In history, there are many famous cases of powerful owners who have misappropriated funds or robbed pension funds of millions. One only has to think of Robert Maxwell. But for every Bob Maxwell there are a hundred or so smaller directors/business owners who are either stealing from their own businesses, mistreating their customers or otherwise avoiding their moral and fiduciary responsibilities to the financial disadvantage of us all. What is distressing is that many are getting away with it; many, but not all.

Personal injury calls

Take for example, the recent case of a telemarketing company pursuing personal injury claims. From 2017 the Telephone Preference Service (TPS) and the Information Commissioner's Office (ICO) received nearly 500 complaints from members of the public who had received unsolicited marketing calls from the company. The director had tried similar campaigns through other businesses and was well-known in the industry. He was considered to be highly experienced in telemarketing sales and having full knowledge of the rules and regulations.

Previous investigations into his companies by the ICO had resulted in the director closing these companies down and successfully striking them off, prior to the regulators finalising their investigations. In January 2019 however, an £80,000 fine for contraventions of The Privacy and Electronic Communications (PEC R) Reg 21 was successfully issued against the company. The director appealed. His appeal was dismissed and the fine revised upwards to £90,000. The company failed to pay and was wound up. Following our appointment as liquidators, no company assets could be identified.

As is often the case in matters of this nature, information was limited, and books or records were few and far between. The director stated that all records had been previously destroyed. The only records that were available to us were the bank statements, which created a confusing picture of the company's affairs.

We worked closely with the ICO and the TPS to obtain as detailed a picture as possible on the company's activities. This allowed us to identify that the original calls (the source of the complaints) had been made from lines retained by one of the directors' previously owned companies. He had continued to use these lines under the pretence of a new company that was now in liquidation.

Further investigations enabled us to identify that the Director had been involved in not only the line leasing of the numbers traced, but also a further 17 lines that were at this time unknown to us. The leased lines were still in existence and had continued to be used by the company. 

This subsequent information allowed us not only to identify that the source of the calls was indeed the Company itself, but also enabled us to secure additional banking information. We were also able to secure notifications and alerts addressed from the TPS to the company regarding the complaints it had received from its unsolicited business activities.

Formal interview

On the back of this information, we were able to carry out a formal interview with the director. He confirmed that the company had indeed made the calls, and that the lines had been maintained by the company. He said he was also aware of the letters and emails that had been sent to him by the TPS.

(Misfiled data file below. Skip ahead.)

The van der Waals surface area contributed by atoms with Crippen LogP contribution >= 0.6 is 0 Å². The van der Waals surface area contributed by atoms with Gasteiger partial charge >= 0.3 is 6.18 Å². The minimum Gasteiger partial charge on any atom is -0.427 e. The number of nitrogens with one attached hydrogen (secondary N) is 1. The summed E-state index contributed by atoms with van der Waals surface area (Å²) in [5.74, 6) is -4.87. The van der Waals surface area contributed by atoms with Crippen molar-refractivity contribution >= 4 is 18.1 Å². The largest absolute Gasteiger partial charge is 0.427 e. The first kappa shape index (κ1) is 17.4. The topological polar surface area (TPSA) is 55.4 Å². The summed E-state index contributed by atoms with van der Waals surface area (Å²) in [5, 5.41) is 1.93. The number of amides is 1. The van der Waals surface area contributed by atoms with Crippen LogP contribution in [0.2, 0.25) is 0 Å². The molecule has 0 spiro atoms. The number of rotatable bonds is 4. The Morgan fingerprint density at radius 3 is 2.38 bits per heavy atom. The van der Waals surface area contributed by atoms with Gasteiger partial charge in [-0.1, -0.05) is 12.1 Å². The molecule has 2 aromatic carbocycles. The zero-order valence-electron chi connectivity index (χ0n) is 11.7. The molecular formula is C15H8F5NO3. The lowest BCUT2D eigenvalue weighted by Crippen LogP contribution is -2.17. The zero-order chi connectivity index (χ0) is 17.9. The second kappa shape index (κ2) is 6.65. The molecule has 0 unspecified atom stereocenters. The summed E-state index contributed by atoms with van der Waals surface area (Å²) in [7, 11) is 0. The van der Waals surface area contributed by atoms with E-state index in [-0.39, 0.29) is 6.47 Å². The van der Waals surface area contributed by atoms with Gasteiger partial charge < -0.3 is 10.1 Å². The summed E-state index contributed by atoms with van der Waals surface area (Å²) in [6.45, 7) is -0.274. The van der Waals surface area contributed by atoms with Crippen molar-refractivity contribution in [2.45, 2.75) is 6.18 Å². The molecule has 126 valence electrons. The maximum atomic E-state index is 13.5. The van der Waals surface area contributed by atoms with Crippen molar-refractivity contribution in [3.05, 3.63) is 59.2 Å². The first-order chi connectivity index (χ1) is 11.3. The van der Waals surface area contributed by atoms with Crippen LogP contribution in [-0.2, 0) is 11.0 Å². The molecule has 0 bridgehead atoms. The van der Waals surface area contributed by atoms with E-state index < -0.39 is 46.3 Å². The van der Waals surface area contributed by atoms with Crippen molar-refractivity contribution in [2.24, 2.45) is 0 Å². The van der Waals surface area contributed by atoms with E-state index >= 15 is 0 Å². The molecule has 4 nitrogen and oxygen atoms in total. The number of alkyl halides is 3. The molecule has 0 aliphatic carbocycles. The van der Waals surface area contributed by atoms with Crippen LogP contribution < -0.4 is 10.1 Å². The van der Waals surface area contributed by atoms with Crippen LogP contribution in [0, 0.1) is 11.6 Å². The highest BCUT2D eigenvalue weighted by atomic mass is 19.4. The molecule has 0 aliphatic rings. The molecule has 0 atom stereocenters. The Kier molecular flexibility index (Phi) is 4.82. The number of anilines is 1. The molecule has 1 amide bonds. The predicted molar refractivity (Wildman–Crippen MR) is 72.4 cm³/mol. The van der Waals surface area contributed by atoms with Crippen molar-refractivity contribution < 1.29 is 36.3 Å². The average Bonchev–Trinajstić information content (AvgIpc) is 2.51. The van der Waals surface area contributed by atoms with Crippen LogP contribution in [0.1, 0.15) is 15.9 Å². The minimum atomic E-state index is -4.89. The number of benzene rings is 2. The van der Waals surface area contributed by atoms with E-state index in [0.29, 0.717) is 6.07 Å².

The director attempted to blame all of these ‘errors' on a new employee, whose name and company position he could ‘no longer remember'. He did remember, however, that he had sacked the said employee having discovered their inappropriate actions! In addition, the director did admit that he had received the TPS notifications and that he was responsible for the offending calls being made. He insisted however that this had only occurred on one day (despite being presented with overwhelming evidence to the contrary) and that the former employee was actually to blame for the remainder of the calls. Upon discovering his employee's misdemeanours, he thought the best thing to do in these circumstances was precisely nothing.

To be strictly accurate, he did do something: he decided the best thing to do (following the commencement of the ICO investigation) was to resort to his previous tactics and begin to voluntarily dissolve the company, taking its debts with it. The ICO discovered this in time and lodged an objection.

A claim was subsequently issued against the director for the loss to the company of incurring the imposed fine.

Whilst initial negotiations were slow and a date for a trial was set, the director did in fact settle the amount in full, together with a personal undertaking that he would never be involved in telemarketing again. The settlement allowed for a distribution to unsecured creditors.

The dishonesty in this case is of course not on the same scale as a Robert Maxwell, but such seemingly ‘minor' dishonesties and frauds are happening frequently and are invariably to the disadvantage of the consumer, many of whom - as in this example - are some of the most vulnerable in society. Calling out such malpractice therefore not only helps protect the vulnerable from future scams, but also ensures the directors are held to account and pay for their misdemeanours.

For further information visit: PKF Littlejohn Advisory Limited